How Does A Jump Rope Work?
Jumping rope is no longer child’s play. Fitness experts across the country are promoting this total body workout as a quick and easy way to get your daily dose of cardio.
“It’s an amazing total body exercise that engages all of the major muscle groups,” says Clinton Maclin, ACSM CEP-CPO, an exercise physiologist and safety coach at Piedmont Atlanta Fitness Center. “You can use it to warm up or as a stand-alone exercise, and it incorporates cardiovascular exercise and resistance training.”
If getting a total body burn isn’t enough, Maclin shares four more reasons you should incorporate jumping rope into your exercise routine:
1. You burn more calories in a shorter amount of time. “You are guaranteed to burn more calories jumping rope for five minutes than you would walking on a treadmill for five minutes,” Maclin says. “When you jump rope, you work your upper body, lower body and your core because of the resistance. Walking on a treadmill works your lower body and your core, but you don't get nearly the resistance you would by using a jump rope.”
2. It’s extremely cheap and portable. Most jump ropes are very cost-effective, ranging from $2 to $15.
And they are so lightweight, you can take them anywhere.
“I've got a client who travels all over the world,” Maclin says. “Sometimes he can't get to the gym, so he works out with his jump rope. You can jump rope anywhere that has a floor and a high enough ceiling.”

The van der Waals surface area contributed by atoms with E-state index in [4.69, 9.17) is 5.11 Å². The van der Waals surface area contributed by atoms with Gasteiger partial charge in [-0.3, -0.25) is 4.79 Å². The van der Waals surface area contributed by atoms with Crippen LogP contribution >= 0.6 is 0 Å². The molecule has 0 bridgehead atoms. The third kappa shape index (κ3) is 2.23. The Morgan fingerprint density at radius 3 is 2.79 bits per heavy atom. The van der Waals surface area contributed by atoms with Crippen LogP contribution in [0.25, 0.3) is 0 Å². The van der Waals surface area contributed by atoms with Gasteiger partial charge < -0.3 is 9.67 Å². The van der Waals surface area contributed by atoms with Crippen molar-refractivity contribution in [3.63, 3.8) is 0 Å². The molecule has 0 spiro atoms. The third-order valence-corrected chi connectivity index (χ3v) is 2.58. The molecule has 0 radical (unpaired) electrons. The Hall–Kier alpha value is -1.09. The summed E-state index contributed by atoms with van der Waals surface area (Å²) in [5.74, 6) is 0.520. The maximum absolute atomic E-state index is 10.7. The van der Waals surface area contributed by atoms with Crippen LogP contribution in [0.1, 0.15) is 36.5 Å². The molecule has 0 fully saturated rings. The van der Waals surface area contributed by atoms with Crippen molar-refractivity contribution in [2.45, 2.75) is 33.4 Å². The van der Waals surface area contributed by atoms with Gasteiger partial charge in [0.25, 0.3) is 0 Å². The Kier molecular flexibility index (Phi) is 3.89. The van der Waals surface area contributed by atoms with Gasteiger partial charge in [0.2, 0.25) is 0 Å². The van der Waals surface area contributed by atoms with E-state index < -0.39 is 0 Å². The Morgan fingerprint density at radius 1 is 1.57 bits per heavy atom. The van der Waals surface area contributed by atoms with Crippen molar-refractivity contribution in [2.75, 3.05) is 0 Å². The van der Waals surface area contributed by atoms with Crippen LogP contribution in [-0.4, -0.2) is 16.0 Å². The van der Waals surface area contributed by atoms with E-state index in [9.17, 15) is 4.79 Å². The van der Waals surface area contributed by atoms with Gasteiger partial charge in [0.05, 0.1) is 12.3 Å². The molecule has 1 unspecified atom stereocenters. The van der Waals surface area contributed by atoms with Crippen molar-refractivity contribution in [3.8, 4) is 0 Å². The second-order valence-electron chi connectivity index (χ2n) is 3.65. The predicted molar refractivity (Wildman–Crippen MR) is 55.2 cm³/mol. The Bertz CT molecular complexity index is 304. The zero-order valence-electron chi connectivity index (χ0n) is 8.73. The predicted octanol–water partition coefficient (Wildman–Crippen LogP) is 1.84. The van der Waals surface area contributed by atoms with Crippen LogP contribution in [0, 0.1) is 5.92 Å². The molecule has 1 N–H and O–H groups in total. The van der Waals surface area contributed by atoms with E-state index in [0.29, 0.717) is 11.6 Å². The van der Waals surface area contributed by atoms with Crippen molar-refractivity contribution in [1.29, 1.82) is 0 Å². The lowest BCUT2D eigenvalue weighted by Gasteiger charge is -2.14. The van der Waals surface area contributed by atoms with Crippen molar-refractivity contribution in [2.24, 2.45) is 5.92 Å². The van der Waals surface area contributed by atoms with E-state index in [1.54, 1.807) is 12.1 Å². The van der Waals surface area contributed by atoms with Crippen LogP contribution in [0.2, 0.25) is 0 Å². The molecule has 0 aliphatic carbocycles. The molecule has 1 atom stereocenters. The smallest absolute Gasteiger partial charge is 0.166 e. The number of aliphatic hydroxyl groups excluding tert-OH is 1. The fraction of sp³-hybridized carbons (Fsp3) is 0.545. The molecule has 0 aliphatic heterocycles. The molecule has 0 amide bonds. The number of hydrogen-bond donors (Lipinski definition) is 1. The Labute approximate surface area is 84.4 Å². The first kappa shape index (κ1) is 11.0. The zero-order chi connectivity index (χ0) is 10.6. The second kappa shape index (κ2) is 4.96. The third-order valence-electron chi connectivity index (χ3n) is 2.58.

3. It can help increase the intensity of circuit training workouts. Use your jump rope as a station in high-intensity interval training.
“You could do push-ups at one station, squats at one station, calf raises at another station and then end with the jump rope at another station,” Maclin says. “It doesn't have to be used by itself. You can mix it in with other things.”
4. It can improve your coordination. Jump rope exercises improve your foot coordination and help you focus on your feet. It also strengthens the muscles surrounding your foot and ankle joints, and it can help decrease foot and ankle injuries.
How to start a jump rope routine
First, it’s important to choose a jump rope that corresponds to your height.
“If the rope is too long for you, you will have to jump higher, swing wider and potentially wrap the rope around your wrists,” Maclin explains.
He says you should follow these guidelines when choosing a jump rope:
The 7-foot rope: for adults 4 feet to 4 feet 9 inches tall
The 8-foot rope: for adults 4 feet 10 inches to 5 feet 3 inches tall
The 9-foot rope: for adults 5 feet 4 inches to 5 feet 10 inches tall
The 10-foot rope: for adults 5 feet 11 inches to 6 feet 5 inches tall
The 11-foot rope: for adults 6 feet 6 inches tall or higher
When you have your rope, stand with your feet together and begin to jump.
“I recommend a minimum of 25 revolutions for four sets, progressing to 50-100 revolutions of four sets,” says Maclin. “If you want to go high-intensity, go as fast as you can for 10 to 15 seconds. Then rest and repeat.”